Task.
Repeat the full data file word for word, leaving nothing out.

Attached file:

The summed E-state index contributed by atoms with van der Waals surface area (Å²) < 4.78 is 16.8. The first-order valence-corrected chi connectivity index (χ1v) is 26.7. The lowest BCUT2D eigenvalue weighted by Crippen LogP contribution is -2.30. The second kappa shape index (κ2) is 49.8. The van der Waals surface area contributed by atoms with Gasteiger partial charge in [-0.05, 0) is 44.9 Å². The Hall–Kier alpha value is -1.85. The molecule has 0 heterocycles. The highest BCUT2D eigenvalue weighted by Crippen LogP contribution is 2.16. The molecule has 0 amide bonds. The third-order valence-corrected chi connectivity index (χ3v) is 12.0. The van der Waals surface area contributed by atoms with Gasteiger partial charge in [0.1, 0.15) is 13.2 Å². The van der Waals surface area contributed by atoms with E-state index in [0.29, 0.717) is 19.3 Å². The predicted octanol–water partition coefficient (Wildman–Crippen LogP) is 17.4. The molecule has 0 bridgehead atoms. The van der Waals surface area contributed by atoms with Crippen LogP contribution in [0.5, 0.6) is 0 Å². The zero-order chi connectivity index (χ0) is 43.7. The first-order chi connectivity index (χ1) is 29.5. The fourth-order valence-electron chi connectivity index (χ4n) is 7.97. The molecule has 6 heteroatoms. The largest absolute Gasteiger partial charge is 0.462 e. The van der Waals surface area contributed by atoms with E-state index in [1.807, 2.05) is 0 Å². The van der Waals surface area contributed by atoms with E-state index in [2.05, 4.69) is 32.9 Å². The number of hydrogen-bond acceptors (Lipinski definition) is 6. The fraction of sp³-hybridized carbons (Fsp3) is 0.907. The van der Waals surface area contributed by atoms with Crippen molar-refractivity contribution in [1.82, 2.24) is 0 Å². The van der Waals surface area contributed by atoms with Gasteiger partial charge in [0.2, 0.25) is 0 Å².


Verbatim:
The summed E-state index contributed by atoms with van der Waals surface area (Å²) < 4.78 is 16.8. The first-order valence-corrected chi connectivity index (χ1v) is 26.7. The lowest BCUT2D eigenvalue weighted by Crippen LogP contribution is -2.30. The second kappa shape index (κ2) is 49.8. The van der Waals surface area contributed by atoms with Gasteiger partial charge in [-0.05, 0) is 44.9 Å². The Hall–Kier alpha value is -1.85. The molecule has 0 heterocycles. The highest BCUT2D eigenvalue weighted by Crippen LogP contribution is 2.16. The molecule has 0 amide bonds. The third-order valence-corrected chi connectivity index (χ3v) is 12.0. The van der Waals surface area contributed by atoms with Gasteiger partial charge in [0.1, 0.15) is 13.2 Å². The van der Waals surface area contributed by atoms with E-state index in [0.29, 0.717) is 19.3 Å². The predicted octanol–water partition coefficient (Wildman–Crippen LogP) is 17.4. The molecule has 0 bridgehead atoms. The van der Waals surface area contributed by atoms with Crippen LogP contribution in [0.5, 0.6) is 0 Å². The zero-order chi connectivity index (χ0) is 43.7. The first-order chi connectivity index (χ1) is 29.5. The fourth-order valence-electron chi connectivity index (χ4n) is 7.97. The molecule has 6 heteroatoms. The largest absolute Gasteiger partial charge is 0.462 e. The van der Waals surface area contributed by atoms with E-state index in [1.807, 2.05) is 0 Å². The van der Waals surface area contributed by atoms with E-state index in [2.05, 4.69) is 32.9 Å². The number of hydrogen-bond acceptors (Lipinski definition) is 6. The fraction of sp³-hybridized carbons (Fsp3) is 0.907. The van der Waals surface area contributed by atoms with Crippen molar-refractivity contribution in [1.82, 2.24) is 0 Å². The van der Waals surface area contributed by atoms with Gasteiger partial charge in [0.2, 0.25) is 0 Å².